English grammar tells us that: I haven’t got a clue. I don’t have a clue. are the correct ways to express negative possession. However, there is the rarer, older British sounding: I haven’t a clue. Notice that a superlative phrase is common to give emphasis: I haven’t the slightest idea how he works. listen Here are the search results from […]
Verb patterns with ‘not to be’ generally fall between A2 and B1. If they are also negated, non-finite, passive or ellipted they should be at least B2. A search in the NOW corpus for: not to be * * 1 NOT TO BE CONFUSED WITH 10259 Not to be confused with the diary of Anne Hathaway which we stole out of her purse at the Gotham Awards. listen 2 NOT
Here is another group of A2 English Grammar Profile points that overlap multiple categories. Many of these could be all merged into one point. Point 3 in the category of QUESTIONS: yes/no AUXILIARY ‘BE’ + subject + the continuous A search in NOW corpus for: _VB _P _VVG 1 ARE YOU GOING 38887 2 ARE
Here are some examples of adverbs in mid position:
Subject + adverb + main verb:
The students quickly finished their homework.
The train slowly pulled into the station.
The dog eagerly ate its food.
Modal verb/auxiliary verb/be + adverb + main verb:
I could easily solve the problem.
She has already eaten breakfast.
The book was clearly written.
Let’s start with A1 grammar to explain how to form modal verb questions when asking for something. Here is an affirmative declarative sentence: I can get some help. To form a yes/no question with a modal auxiliary verb, invert the subject and the modal verb I can → Can I follow it with the bare
In the English Vocabulary Profile at B1: If something used to happen or a situation used to exist, it happened regularly or in the past but it does not happen or exist now. In the English Grammar Profile at B1: Point 60 in MODALITY: ‘used to’ to talk about repeated actions or states in the
How | What + about + NOUN PHRASE ? = A2 suggesting or offering something to someone | B1 ask for someone’s opinion on a particular subject (EVP)
In the English Grammar Profile, B1 point 67 in the category of CLAUSES/interrogatives is defined as:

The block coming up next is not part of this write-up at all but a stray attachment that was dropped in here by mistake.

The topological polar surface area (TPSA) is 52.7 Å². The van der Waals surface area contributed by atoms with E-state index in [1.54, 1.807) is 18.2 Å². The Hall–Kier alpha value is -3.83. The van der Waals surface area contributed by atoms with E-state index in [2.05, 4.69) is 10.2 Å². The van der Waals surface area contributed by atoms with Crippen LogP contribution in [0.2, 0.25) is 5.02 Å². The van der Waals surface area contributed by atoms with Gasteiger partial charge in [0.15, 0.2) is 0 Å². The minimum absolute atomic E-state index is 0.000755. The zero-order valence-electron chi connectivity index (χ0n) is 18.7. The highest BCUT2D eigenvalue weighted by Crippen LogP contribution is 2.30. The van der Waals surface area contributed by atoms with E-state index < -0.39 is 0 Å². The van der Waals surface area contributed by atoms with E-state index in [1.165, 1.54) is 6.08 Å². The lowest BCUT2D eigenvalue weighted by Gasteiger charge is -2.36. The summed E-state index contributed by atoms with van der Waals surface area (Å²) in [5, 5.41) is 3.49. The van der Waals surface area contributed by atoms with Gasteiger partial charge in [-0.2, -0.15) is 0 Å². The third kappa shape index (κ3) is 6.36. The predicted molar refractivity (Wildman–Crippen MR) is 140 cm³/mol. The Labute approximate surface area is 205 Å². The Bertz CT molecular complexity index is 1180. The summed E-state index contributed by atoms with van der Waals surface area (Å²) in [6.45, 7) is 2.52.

questions with a ‘wh-‘ word as the subject, without an auxiliary verb.
In the English Grammar Profile, B1 point 79 in the category of CLAUSES is defined as: auxiliary verb ‘do’ in an affirmative declarative clause, for emphasis and affirmation. *Note that ‘did’ for emphasis is C1. A search in iWeb for: do _VVI 1 DO KNOW 89665 2 DO GET 69098 3 DO THINK 68682 I do think that it is important for people who are being
Here are two overlapping C2 grammar points in the English Grammar Profile. Point 129 in CLAUSES/coordinated is defined as: combine a negative clause with an inverted clause with ‘nor’, to give focus. Point 25 in CONJUNCTIONS/coordinating is defined as: ‘Neither’ or ‘Nor’ + inverted auxiliary or ‘be’ + subject to add to a previous related
This is another overlapping B2 grammar point found in a few different places in the English Grammar Profile. Point 47 in VERBS is defined as semi-modal auxiliary verbs, ‘dare’ and ‘need’. The two examples are both in the negative. And the comments in the EGP are very interesting for this point: LOW FREQUENCY ITEM. There
Here are two student examples of using semi-modal ‘have to’ to express either a strong suggestion or that something isn’t required or necessary. Another thing is you have to make sure that you have included signal words to help the reader. PELIC Arabic female level 3 writing class. I mean if someone wears something, you don’t have to wear that because she or he wears it. TLC male Spain B1 speaking test. Listen to
Here are some student writing examples of present continuous highlighted with details: I am typing English words right now. PELIC Chinese female level 2 writing class However, we also can interpret from the graph that we aren’t preparing for it yet. PELIC Korean female level 3 writing class I am always falling over one of his toy cars or trucks. PELIC Arabic male level 3 writing class There are at least 30 points to do with the present
Here is a comprehensive analysis of the most common “BE + NOT” forms in English, essential for expressing negation. The forms are listed in order of their frequency in the iWeb corpus. The top three forms are “is not”, “are not”, and “isn’t”, used in various contexts to deny or contradict assertions, form negative statements, and express doubt or uncertainty. Other forms like “’s not”, “was not”, “wasn’t”, “I’m not”, “aren’t”, and “were not” are also discussed with examples illustrating their usage.